Time to clear up some misconceptions.
We may not get any more snow now that April is here, but remember the big drifts of this past winter? The snow started out white and then after a few days, snow plowed to the side of the road turned gray and was dotted with pieces of dirt.
The typical explanation for the gray color is either "dirt" or "pollution" or dirt resulting from pollution. However, if pollution were falling so fast that it could discolor snow in two or three days, we would notice it everywhere -- on cars, sides of houses, clothes, shoes, statues, and so on.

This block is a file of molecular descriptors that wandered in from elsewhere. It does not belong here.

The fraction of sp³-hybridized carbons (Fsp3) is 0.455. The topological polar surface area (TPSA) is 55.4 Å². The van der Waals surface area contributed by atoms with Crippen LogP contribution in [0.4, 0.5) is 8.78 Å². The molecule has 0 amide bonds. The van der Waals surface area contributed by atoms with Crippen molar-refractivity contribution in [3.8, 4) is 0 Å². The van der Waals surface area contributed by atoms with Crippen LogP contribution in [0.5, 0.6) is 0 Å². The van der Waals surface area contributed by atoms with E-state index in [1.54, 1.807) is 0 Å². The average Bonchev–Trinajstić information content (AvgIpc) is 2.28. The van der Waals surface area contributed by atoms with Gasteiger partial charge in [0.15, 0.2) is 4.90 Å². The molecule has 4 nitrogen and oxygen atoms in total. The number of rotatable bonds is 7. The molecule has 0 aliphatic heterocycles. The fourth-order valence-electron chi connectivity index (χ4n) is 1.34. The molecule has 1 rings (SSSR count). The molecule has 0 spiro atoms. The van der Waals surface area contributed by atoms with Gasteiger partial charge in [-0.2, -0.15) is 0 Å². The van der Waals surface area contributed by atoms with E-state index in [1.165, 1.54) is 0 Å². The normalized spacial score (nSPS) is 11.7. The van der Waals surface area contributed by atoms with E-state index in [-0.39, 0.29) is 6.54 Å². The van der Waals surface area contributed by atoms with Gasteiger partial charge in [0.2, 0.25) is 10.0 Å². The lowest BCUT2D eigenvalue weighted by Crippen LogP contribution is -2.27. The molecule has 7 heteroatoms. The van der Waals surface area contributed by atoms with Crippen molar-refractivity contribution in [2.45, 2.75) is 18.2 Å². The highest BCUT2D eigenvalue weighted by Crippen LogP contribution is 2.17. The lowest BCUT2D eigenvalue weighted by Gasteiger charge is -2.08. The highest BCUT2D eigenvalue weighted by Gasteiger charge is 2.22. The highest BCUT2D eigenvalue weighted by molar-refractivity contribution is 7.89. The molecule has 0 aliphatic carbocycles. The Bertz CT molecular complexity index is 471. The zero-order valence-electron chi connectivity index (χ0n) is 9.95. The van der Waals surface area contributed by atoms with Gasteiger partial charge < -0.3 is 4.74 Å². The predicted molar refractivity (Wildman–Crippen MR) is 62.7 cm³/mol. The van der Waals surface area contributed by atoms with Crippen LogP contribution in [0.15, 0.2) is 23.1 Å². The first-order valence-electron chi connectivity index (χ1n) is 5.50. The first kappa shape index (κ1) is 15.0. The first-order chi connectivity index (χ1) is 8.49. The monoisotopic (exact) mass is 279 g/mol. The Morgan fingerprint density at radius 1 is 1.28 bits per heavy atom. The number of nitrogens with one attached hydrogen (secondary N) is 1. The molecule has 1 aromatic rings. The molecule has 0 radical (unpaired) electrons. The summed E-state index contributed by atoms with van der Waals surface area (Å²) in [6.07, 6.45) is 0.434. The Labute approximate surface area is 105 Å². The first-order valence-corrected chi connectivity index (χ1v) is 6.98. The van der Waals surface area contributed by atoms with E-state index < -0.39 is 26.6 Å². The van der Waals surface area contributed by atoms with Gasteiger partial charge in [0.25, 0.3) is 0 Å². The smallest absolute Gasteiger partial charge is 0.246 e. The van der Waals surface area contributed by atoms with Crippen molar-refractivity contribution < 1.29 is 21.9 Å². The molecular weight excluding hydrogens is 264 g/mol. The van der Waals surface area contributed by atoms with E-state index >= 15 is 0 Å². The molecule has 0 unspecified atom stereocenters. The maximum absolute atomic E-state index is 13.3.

Besides, the air pollution around here is tiny particulates (too small to see), and ozone smog. Acid rain would not color snow, would it?
The drifts' gray appearance is optical. True, there are motes of dirt and assorted garbage in the snow, but the gray is the result of melting. Take a look at the ice cubes in your freezer. They are not snow white, they're gray. Snow that melts and refreezes is the same.
Snowflakes, incidentally, are clear, but very reflective. Catch a flake in your hand. It's not white.
Ponder the color differences between rain clouds and fair weather clouds. The water-filled rain clouds are gray and the cumulus clouds are composed of zillions of clear droplets and appear white.
Yale research has also found that some bird feathers and insect wings are colored not by pigments, but by refracted light. Same thing with snow.
Now you know.